Growing up hearing horror stories about college graduates struggling to find work during the 2008 recession, I wasn’t confident that I’d have much better luck as an upcoming graduate in the middle of a pandemic.
According to tradingeconomics.com, in April 2020, the unemployment rate peaked at 14.7 percent. It wasn’t until July 2020 that the unemployment rate dropped back down to around 10 percent, the peak of unemployment rate caused up the 2008 recession, according to the U.S. Bureau of Labor and Statics.
As a senior who was planning to graduate at the end of summer 2020, I decided to move my graduation to December 2020 for several factors, the biggest one being the economy’s current state.
When the pandemic hit, I was working on applying to summer internships for the internship class I was planning to take over the summer.
Summer 2020 internships were a mess. By the time summer internships in late April and May rolled around, companies were dropping their internships or working to make them virtual, leaving many students scrambling to adjust their plans.
According to a CNBC story, a survey done by Handshake said that more than a third of their surveyed students lost their summer internships, and 24 percent of the remaining students had internships that shifted online.
Between the internship shortage and the growing unemployment rates, I wasn’t in a rush to graduate like I had been.
I initially wanted to graduate over the summer to meet the expectation of graduating in four years, save some money, and stay with the group of students I’d planned to walk the stage with, but by April, the pros of graduating on time weren’t outweighing the cons.
While taking my classes over the summer would have saved me some money through the Wesleyan summer scholarships, I wasn’t ready for more online courses.
I decided to move my summer classes to the fall semester because I figured that the class situation would be better and more valuable to my mental health than the money saved.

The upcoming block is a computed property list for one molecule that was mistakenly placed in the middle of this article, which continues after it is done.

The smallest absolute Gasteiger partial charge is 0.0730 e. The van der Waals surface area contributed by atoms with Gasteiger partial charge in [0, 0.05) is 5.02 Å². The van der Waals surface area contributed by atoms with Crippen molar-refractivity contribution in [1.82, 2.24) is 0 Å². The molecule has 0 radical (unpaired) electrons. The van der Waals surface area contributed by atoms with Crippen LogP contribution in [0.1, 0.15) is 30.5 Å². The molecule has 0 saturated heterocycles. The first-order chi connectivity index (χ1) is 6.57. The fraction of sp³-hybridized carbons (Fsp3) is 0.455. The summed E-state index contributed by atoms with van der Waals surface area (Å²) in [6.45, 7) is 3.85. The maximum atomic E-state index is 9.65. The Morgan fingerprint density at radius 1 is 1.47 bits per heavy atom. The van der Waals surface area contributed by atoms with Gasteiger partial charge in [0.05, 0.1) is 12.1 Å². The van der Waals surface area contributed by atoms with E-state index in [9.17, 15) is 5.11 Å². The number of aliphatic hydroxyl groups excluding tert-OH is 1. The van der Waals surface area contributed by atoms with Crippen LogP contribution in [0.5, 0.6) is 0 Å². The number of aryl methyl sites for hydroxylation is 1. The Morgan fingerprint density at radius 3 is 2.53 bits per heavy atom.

I’m not a fan of entirely online classes. Before the pandemic, I was pretty sure my limit was taking two classes online simultaneously. The COVID-19 restrictions forcing my five spring classes online proved that point to me. I was good in two, I ended up extending two, and I dropped the fifth one.
I’m glad I waited because, for the fall 2020 semester, Wesleyan classes switched to hybrid. Hybrid courses are my personal preference because they have enough in-person connections and accountability with some online flexibility.
While the current internship pool and job market aren’t perfect, the pandemic actually created some new opportunities for students. Fall 2020 internships that were usually exclusively in-person became remote, which extended applications to students who lived outside of the area. I’ve also seen more remote jobs advertised on LinkedIn this fall than in my last year of browsing the website.
Postponing my graduation not only provided more work opportunities, but it also gave me the summer to reflect and figure out what kind of jobs I wanted to pursue after graduation.
Before the pandemic, I knew what skills I had and how they could translate into several fields. I didn’t know what industry I wanted to start in. Now, I know, I’d ideally like to go into the trade book publishing industry for editing or marketing. Now that I have a job type, I can prioritize when applying for positions.
The pandemic’s continued reign even ended up erasing one of my initial cons of not being able to graduate with the spring and summer 2020 graduates since their ceremony is now combined with the December 2020 graduation.
Overall, the only real cons I have for letting the pandemic extend my schooling a semester is not graduating in that four-year window and a little more cost. The pros of better mental health, learning conditions, work opportunities, and post-graduation plans far outweigh those cons and make me glad I moved my graduation to December last May.
Original Post: https://therambler.org/2020/09/08/seniors-shouldnt-feel-bad-for-postponing-their-graduation-a-semester-in-the-pandemic/